Scrapbookpages Blog

April 21, 2016

The destruction of the city of Berlin in WWII

Filed under: Germany, World War II — furtherglory @ 10:21 am

In a recent comment, one of the readers of my blog mentioned something about the destruction of Berlin in World War II.

Sony Center in Berlin

Sony Center in Berlin

Berlin has been rebuilt with modern buildings, like the Sony Center, and there is very little left of the old Berlin, except for a few piles of rubble that have been covered over with grass, as you can see in my photo below.

My photo of the rubble in Berlin has been covered over with grass

My photo of a mound of rubble in Berlin covered over with grass

At the beginning of August 1945, three months after the German surrender, which ended World War II, American President Harry Truman was on his way to Potsdam, a suburb of Berlin, for a conference with Allied leaders Churchill and Stalin, when he took a victory lap around Berlin in an Army Jeep to see the devastation wrought by the Allied bombing.

There was not much left of Berlin to see. The capital city of Germany had been bombed 24 times between November 18, 1943 and March 1944, and sporadic hits continued until the city was captured by the Russian army in April, 1945. By that time, the city had been reduced to 98 million cubic yards of rubble.

Each of the bomb attacks involved over 1,000 planes and the dropping of up to 2,000 tons of bombs. Half of the city’s bridges were destroyed and the underground railway tunnels were flooded. There was no gas, electricity or water in the central portion of the city.

The pre-war population of 4.3 million had been reduced to 2.8 million, as people were forced to flee the city; some 1.5 million people became homeless when their homes were bombed.

One out of 7 of the buildings destroyed in Germany by the Allied bombing were in Berlin. Out of a total of 245,000 buildings in Berlin, 50,000 had been completely destroyed and 23,000 had been severely damaged; 80,000 residents of the city had been killed. Even the trees in the Tiergarten, a large park in the center of the city, had been killed in the Battle of Berlin.

There were so many historic buildings destroyed that Berliners jokingly referred to the American and British air raids as Baedecker Bombing. Baedecker travel guide books were used by tourists to locate famous and historic buildings.

A mere 5 years earlier, after the conquest of France in 6 weeks time, Hitler had visited Paris and taken an early morning tour of the deserted streets to see the famous buildings of the capital city, which were all still intact. Hitler’s earliest ambition had been to be an architect, and he made sure that the beautiful buildings of Paris were not destroyed.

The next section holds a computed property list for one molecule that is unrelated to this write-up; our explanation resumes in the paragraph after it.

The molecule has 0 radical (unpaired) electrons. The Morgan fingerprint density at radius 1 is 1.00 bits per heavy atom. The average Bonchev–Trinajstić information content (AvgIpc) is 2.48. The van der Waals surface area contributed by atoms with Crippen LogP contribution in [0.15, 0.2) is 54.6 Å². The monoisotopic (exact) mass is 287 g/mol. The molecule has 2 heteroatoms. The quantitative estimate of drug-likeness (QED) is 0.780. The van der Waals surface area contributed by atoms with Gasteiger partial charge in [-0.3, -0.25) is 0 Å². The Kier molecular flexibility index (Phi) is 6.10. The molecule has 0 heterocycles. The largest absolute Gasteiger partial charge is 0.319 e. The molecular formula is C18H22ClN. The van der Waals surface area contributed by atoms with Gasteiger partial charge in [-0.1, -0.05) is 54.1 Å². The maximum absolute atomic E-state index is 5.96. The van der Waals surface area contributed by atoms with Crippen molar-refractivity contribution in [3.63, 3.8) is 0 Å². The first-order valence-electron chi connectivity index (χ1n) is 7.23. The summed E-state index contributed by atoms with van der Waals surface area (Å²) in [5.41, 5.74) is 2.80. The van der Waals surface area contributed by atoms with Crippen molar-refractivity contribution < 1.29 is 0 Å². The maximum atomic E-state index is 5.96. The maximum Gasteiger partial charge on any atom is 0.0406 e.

Before World War II started, Hitler had big plans to completely rebuild Berlin into a world class city with classic buildings which he and his chief architect, Albert Speer, were working together to design. At least part of his dream has now been realized.

The rubble has been cleared away and Berlin has been completely rebuilt with stunning new modern architecture, although Hitler would hardly approve of the new Berlin, since he hated anything modern, calling it “entartete Kunst” (degenerate art).

Modern art on a historic church in Berlin

Modern art on a historic German church in Berlin

Monument in honor of the Russians who liberated Berlin from the Nazis

Monument in honor of Russians who liberated Berlin and raped German women

Modern building in historic city of Berlin

Modern building in historic city of Berlin

6 Comments »

  1. The subway tunnels were flooded BY THE GERMANS to prevent invading enemy soldiers from using them as an avenue of attack.

    Comment by Jett Rucker — April 23, 2016 @ 2:59 pm

  2. OT,

    Frederick Mayer, Jew Who Spied on Nazis After Fleeing Germany, Dies at 94.

    He was both a Jew and a lethal spy, caught behind enemy lines; for some reason, the evil Nazis spared his life.

    Comment by a reader — April 22, 2016 @ 12:36 am

    • You wrote: “He was both a Jew and a lethal spy, caught behind enemy lines; for some reason, the evil Nazis spared his life.”

      So the Nazis were evil, even though they spared the life of a Jewish spy?

      Comment by furtherglory — April 22, 2016 @ 5:40 am

      • Compassionate Americans

        JR

        Comment by jrizoli — April 22, 2016 @ 5:58 am

      • So the Nazis were evil, even though they spared the life of a Jewish spy?

        I think it was meant to be ironic: “the evil Nazis”

        Comment by eah — April 22, 2016 @ 10:06 am

  3. I guess the allies pretty happy about what they did to Berlin and a lot of the other German cities. This just shows you the vindictiveness and the extreme nature of their hate.

    JR

    Comment by jrizoli — April 21, 2016 @ 10:42 am


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